But Justin Moran of Age Action dispels this repeated claim as a myth. He says research by the OECD shows that encouraging older workers to stay in employment actually increases youth employment. This is because older people with jobs have more disposable income. This boosts the economy and leads to higher employment all round.

Of course there are some areas that are bound to cause controversy. In the United States, there is a lot of debate about when surgeons should have to step down. Peter Cosgrove says this could be covered by tests of motor skills.

Employment lawyer Catherine O'Flynn says: "In some cases, older workers could continue in employment by changing their roles.

"In the United States, where employees can continue into their seventies and eighties, they might be involved in mentorship or training. In some other countries, they are a lot more comfortable that your job can evolve as you get older."

@KimBielenberg

Compulsory retirement at 65 is daft and much too young

Kevin Healy (70), Barrister, Dublin

Seventy-year-old Kevin Healy ­started his career as a copyboy at the Cork Examiner in 1964 just after his Leaving Cert.

He worked as a journalist and presenter in RTÉ before rising to the top as Director of Radio.

After retiring from RTÉ, he switched careers, and now works as a barrister in Dublin. His wife, Deirdre Purcell (72) is just finishing her latest novel, and also presents It Says in the Papers on RTÉ.

"I do not agree with the idea of compulsory retirement at 65. It's unfair and inequitable," he says.

"People will look back on it in 20 years time and think it was daft.

"They will look on it in the same way as we now look at the marriage ban in the civil service, when women had to give up their jobs.

"Compulsory retirement at 65 is much too young. Look at someone like David Davin-Power, the RTÉ political correspondent, who had to retire recently.

"Nobody would suggest that his competence was affected by the fact that he was 65.

"One of the great things about working at the Bar is that you can stay on as long as you like, so long as you feel you are up to it.

"The greatest judges of your ability are the solicitors, who hire barristers. If a solicitor decides you have lost it, you are not going to get any work."

Healy cites the example of Maurice Gaffney, the 'Father of the Bar', who was still practising law until shortly before his death last November at the age of 100.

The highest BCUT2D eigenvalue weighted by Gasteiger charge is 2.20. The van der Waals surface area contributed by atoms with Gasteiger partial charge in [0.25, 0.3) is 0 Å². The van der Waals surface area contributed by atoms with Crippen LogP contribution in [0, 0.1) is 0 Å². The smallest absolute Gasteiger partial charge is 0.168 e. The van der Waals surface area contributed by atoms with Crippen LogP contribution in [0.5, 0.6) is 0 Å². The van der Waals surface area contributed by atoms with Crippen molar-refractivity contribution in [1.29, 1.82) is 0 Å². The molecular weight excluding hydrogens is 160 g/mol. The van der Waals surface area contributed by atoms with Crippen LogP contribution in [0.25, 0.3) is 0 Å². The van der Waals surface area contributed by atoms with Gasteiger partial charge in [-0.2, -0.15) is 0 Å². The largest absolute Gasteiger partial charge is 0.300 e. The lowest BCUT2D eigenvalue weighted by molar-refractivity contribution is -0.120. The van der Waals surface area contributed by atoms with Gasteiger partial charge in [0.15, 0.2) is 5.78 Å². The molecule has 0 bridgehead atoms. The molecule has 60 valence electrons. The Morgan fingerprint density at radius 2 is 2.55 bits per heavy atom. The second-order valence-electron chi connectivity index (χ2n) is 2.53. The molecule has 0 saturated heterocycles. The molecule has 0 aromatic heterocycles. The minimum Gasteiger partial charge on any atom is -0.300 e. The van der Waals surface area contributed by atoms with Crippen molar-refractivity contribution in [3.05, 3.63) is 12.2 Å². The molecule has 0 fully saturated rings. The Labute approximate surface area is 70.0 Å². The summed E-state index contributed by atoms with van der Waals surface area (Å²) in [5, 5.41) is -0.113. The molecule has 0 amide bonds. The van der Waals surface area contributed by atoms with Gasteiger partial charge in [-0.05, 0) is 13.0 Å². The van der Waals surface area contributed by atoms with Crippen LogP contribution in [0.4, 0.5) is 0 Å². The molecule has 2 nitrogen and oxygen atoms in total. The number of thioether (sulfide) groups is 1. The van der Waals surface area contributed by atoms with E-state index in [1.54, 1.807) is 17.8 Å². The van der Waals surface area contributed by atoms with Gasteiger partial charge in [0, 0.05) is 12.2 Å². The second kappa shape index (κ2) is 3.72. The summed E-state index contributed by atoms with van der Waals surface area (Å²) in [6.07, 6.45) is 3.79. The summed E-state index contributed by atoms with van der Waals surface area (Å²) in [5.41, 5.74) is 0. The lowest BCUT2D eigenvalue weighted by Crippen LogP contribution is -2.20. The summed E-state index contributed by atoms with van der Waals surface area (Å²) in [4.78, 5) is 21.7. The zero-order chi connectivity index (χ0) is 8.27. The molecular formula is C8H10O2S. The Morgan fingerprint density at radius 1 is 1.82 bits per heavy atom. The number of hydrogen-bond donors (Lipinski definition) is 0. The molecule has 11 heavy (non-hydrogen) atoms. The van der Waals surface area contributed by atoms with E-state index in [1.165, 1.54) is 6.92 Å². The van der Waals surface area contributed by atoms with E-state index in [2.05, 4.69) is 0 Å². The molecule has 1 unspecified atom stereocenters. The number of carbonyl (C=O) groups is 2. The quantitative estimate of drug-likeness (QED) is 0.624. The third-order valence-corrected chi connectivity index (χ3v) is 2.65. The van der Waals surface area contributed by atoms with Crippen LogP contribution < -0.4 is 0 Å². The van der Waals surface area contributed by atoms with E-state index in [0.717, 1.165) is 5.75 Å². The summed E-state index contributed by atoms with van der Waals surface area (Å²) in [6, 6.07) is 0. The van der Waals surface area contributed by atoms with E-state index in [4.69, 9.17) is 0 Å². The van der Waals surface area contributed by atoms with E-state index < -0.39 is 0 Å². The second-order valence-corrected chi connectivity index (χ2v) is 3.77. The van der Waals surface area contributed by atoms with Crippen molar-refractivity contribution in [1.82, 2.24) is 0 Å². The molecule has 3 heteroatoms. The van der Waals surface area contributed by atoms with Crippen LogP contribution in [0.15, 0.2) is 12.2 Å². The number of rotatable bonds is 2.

Healy says he himself first became interested in the law when he was working in RTÉ.

"As a journalist, you would have a close proximity to the law because you can be sued for defamation - and I was heavily involved in contract law, because I was dealing with the broadcasters and staff who were being hired.

"When I was coming up to the age of 55 I had gone as far as I was going to go up the corporate ladder in RTÉ, and I wanted other challenges."

After four years of legal training, Healy was called to the Bar in 2005. He says he found the academic work required to become a barrister extremely tough - "It nearly killed me, and I wouldn't like to do it again."

His first case in 2006 was in the District Court, where he defended a man who had been convicted of urinating in a public place.

"For me, the case seemed as important as the OJ Simpson trial."

Most of his work is now in family law.

Healy says the job of a barrister can be quite stressful.

"I am very conscious that someone is depending on me to make the best case. I feel a heavy sense of responsibility, and it is not an easy job by any means."

- Kim Bielenberg

No longer shy and ­retiring

63%

of employees aged 55 years or over either don’t wish or don’t expect to be financially able to retire at 66

51

The age employers tend to define an “older worker”

19%

Over the past five years there has been this increase in the population aged 65 and over

61%

of employers believe that older workers are resistant to change

50%

of employers believe that older workers are more loyal than younger workers

60%

of employers believe it can be difficult for younger employees to manager their older counterparts

No limit

Mandatory retirement ages are unlawful in a growing number of countries including the United States, Canada and Australia. There are exceptions for certain occupations.

Sources: William Fry Employment Report

2016: Age in the Workplace; CSO